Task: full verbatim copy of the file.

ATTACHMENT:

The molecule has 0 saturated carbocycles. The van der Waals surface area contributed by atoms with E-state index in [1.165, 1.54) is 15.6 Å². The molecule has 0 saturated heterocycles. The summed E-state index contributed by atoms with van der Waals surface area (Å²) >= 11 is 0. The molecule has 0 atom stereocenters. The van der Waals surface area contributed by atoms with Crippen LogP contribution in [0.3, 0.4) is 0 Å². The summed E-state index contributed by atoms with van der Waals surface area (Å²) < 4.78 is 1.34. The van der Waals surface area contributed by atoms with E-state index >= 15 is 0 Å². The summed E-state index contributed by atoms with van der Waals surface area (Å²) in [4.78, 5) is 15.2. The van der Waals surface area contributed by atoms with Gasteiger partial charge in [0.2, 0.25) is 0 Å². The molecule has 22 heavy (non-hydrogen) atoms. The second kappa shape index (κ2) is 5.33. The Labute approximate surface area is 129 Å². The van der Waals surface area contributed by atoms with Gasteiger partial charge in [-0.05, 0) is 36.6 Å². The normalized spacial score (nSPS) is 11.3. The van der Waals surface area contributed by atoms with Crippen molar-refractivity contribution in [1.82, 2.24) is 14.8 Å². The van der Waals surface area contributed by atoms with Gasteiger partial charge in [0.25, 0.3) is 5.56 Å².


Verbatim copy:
The molecule has 0 saturated carbocycles. The van der Waals surface area contributed by atoms with E-state index in [1.165, 1.54) is 15.6 Å². The molecule has 0 saturated heterocycles. The summed E-state index contributed by atoms with van der Waals surface area (Å²) >= 11 is 0. The molecule has 0 atom stereocenters. The van der Waals surface area contributed by atoms with Crippen LogP contribution in [0.3, 0.4) is 0 Å². The summed E-state index contributed by atoms with van der Waals surface area (Å²) < 4.78 is 1.34. The van der Waals surface area contributed by atoms with E-state index >= 15 is 0 Å². The summed E-state index contributed by atoms with van der Waals surface area (Å²) in [4.78, 5) is 15.2. The van der Waals surface area contributed by atoms with Gasteiger partial charge in [0.2, 0.25) is 0 Å². The molecule has 22 heavy (non-hydrogen) atoms. The second kappa shape index (κ2) is 5.33. The Labute approximate surface area is 129 Å². The van der Waals surface area contributed by atoms with Gasteiger partial charge in [-0.05, 0) is 36.6 Å². The normalized spacial score (nSPS) is 11.3. The van der Waals surface area contributed by atoms with Crippen molar-refractivity contribution in [1.82, 2.24) is 14.8 Å². The van der Waals surface area contributed by atoms with Gasteiger partial charge in [0.25, 0.3) is 5.56 Å².